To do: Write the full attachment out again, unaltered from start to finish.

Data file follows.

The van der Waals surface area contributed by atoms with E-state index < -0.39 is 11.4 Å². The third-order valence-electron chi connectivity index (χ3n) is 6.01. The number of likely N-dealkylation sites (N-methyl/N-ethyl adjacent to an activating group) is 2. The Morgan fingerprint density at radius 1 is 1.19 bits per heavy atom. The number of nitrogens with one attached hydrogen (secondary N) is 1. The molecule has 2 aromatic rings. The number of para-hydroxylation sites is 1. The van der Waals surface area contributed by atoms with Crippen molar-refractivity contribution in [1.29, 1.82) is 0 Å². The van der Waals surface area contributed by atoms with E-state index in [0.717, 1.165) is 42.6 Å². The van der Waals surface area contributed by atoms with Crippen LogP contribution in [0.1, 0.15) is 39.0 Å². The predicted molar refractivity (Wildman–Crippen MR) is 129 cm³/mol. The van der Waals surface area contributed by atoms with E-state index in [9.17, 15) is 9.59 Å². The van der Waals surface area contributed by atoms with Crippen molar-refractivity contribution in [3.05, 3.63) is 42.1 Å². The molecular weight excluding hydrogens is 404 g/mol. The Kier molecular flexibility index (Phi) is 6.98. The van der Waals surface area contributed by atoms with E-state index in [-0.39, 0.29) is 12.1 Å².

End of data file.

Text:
The van der Waals surface area contributed by atoms with E-state index < -0.39 is 11.4 Å². The third-order valence-electron chi connectivity index (χ3n) is 6.01. The number of likely N-dealkylation sites (N-methyl/N-ethyl adjacent to an activating group) is 2. The Morgan fingerprint density at radius 1 is 1.19 bits per heavy atom. The number of nitrogens with one attached hydrogen (secondary N) is 1. The molecule has 2 aromatic rings. The number of para-hydroxylation sites is 1. The van der Waals surface area contributed by atoms with Crippen molar-refractivity contribution in [1.29, 1.82) is 0 Å². The van der Waals surface area contributed by atoms with E-state index in [0.717, 1.165) is 42.6 Å². The van der Waals surface area contributed by atoms with Crippen LogP contribution in [0.1, 0.15) is 39.0 Å². The predicted molar refractivity (Wildman–Crippen MR) is 129 cm³/mol. The van der Waals surface area contributed by atoms with E-state index in [9.17, 15) is 9.59 Å². The van der Waals surface area contributed by atoms with Crippen molar-refractivity contribution in [3.05, 3.63) is 42.1 Å². The molecular weight excluding hydrogens is 404 g/mol. The Kier molecular flexibility index (Phi) is 6.98. The van der Waals surface area contributed by atoms with E-state index in [-0.39, 0.29) is 12.1 Å².